We have always been a very digitally-powered brand. Four years ago, when Yuvraj Singh was launched with Puma, we did a campaign on Twitter. We have always been at the forefront of using digital as a paid medium and earned medium. We believe that’s where our consumers are and if you are present on that medium, it becomes very easy to connect with them. People have started noticing now that all brands are doing digital but Puma has done digital campaigns from 2011/2012. For us, it is not really a new medium. It is a medium that has always been a critical part of our mix. Our website,, is where you can put in the timing certificates of the any of the races that you have run. And the website will give tips on how to improve as a runner. Not every digital spend actually needs to be in the space of advertising or content or Facebook. Even a website like Tracmyrun is a great content for us to engage with runners. We will continue to invest in digital.
If a brand has an interesting story to tell, consumers, irrespective of their age, gender etc. will stand up and listen. When we do digital campaigns, we look at specific sets of audience. For instance, when we talk about ‘School of speed’, we know that the story that will interest them is Usain Bolt’s story. When we talk of our Arsenal range for example, I know the segment that would be most excited would be the fans. If we are coming on board as a new brand, we need to be seen as their friend. Our storytelling, thus, is more geared towards the message we want to push and not necessarily the age bracket that we have to be in.
How are Puma’s investments on digital growing?
By at least 30 to 35 per cent year-on-year.
What defines the success of digital campaigns for Puma?
It depends on the objective of the campaign. If I were launching a product on our e-Com store, my objective would be that the product sells through the site. Therefore, the choice of vehicle that I have, the plans that I have for digital will be skewed towards generating that RoI. With a property like Tracmyrun, we have to ensure that the conversation in the running space goes higher, because I want the higher share of voice in the running space. We are okay with investing in digital provided we have a metric, which gives me a sense of how Puma is picking up in running conversation. One needs to look at, and define in the beginning, what the objective of spending money on digital is – when you define this, there are easy ways and means to know the RoI.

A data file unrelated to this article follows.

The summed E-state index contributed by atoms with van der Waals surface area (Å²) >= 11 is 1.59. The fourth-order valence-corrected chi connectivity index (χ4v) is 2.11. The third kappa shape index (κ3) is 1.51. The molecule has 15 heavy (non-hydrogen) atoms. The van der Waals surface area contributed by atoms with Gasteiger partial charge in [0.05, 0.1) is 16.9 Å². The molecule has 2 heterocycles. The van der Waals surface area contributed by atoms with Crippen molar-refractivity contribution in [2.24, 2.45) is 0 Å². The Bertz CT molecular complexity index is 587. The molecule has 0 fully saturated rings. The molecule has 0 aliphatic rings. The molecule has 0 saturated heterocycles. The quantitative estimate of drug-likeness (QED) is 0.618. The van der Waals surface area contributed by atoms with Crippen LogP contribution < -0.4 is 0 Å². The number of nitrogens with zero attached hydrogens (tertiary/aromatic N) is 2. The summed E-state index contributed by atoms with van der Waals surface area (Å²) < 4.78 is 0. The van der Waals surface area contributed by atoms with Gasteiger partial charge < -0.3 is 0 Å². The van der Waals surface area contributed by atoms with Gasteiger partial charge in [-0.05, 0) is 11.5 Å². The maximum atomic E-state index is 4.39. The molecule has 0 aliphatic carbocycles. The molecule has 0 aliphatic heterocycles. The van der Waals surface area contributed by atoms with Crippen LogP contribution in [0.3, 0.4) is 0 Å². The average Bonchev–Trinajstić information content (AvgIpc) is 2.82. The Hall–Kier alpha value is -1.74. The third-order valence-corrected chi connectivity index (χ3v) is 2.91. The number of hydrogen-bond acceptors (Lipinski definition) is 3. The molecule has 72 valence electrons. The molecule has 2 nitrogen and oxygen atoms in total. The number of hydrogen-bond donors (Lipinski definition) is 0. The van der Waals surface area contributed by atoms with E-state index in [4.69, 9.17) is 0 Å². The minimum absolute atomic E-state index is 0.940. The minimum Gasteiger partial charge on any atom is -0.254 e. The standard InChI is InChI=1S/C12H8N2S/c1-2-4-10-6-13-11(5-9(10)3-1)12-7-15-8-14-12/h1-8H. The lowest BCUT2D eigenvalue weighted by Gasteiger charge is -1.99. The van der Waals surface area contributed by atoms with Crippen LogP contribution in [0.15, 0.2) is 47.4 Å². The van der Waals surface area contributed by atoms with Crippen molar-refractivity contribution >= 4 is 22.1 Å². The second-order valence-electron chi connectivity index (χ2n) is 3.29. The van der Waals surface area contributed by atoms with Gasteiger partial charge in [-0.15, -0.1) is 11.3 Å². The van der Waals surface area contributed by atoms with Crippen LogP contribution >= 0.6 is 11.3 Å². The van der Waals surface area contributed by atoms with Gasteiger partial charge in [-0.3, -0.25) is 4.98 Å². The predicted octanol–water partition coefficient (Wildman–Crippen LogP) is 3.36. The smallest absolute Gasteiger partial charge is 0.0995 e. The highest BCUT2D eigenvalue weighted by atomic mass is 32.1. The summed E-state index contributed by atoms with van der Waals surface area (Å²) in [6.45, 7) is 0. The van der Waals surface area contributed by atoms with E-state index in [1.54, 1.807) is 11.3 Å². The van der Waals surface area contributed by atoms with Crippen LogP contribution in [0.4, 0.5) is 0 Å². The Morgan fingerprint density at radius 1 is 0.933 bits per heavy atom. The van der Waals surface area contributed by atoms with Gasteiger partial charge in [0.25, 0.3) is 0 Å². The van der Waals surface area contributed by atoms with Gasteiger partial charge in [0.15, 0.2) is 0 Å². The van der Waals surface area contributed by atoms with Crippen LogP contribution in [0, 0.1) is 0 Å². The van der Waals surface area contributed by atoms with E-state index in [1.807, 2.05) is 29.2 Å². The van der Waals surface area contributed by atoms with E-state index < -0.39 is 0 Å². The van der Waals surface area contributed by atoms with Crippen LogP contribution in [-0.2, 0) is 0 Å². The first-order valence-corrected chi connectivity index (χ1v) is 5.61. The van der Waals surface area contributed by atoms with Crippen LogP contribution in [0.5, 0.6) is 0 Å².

As a brand that has to compete with well-established brands, what are the challenges that Puma faces?
The associations that we spent on last year turned out really well, especially the Arsenal launch. The sports brand has been around for a while. But what Puma did was to put an Arsenal museum in the centre of the city for five days – trophies, history, merchandise. We redefined the way in which jerseys will be sold in India, for instance. The challenge to my mind is to ensure that whatever we do for future with Arsenal has to be one notch above. That amount of category leadership in our initiatives, messaging, product has to come through.
That is the exciting as well as challenging part of the job – how to go one notch above what we are doing to ensure that we keep on improving on the highest that we have achieved.
How much is online sales contributing to your sales revenues?
Online sales is about 25 per cent of our business currently. It will continue to grow. It does not mean that we will not open more stores or not invest in offline space. We believe that the online space brings with it the benefit of convenience, while offline brings the convenience of touch and feel of the brand .
Which cities are highest contributors to your revenues?
The usual suspects of Delhi, Mumbai and Bengaluru. Tier II cities like Jaipur are also giving us strong numbers. There is a strong traction in these markets as well.
Which category is the most selling for Puma?
The solid growth category for us is running. It has given us great traction in the market. ‘Faas’ and ‘Mobium’ evidently are the products that appeals to variety of runners.
Going forward, what is your vision for the brand?
To consolidate our leadership position in key performance categories of football and running. On the lifestyle side, to ensure that our desirability is maintained at an all-time high through interesting consumer events and experiences with the brand.
(This article was first published in 20 February issue of Campaign India)
Campaign India

Related Articles

Just Published

2 days ago

ABP Network joins the creative bandwagon with ‘ABP ...

The content division will create pan-Indian stories for audiences globally

2 days ago

Hindware showcases smart range of bathware with ...

Watch the film conceptualised by MagicCircle Communications

2 days ago

P&G's Pampers gets fathers to share the parenting load

Watch the film conceptualised by Leo Burnett India here

2 days ago

Unilever inclusivity plan to tackle living wage, ...

CEO Alan Jope said commitments to address social inequality "will make Unilever a better, stronger business", and pushed for "collective action" in addressing widening social divides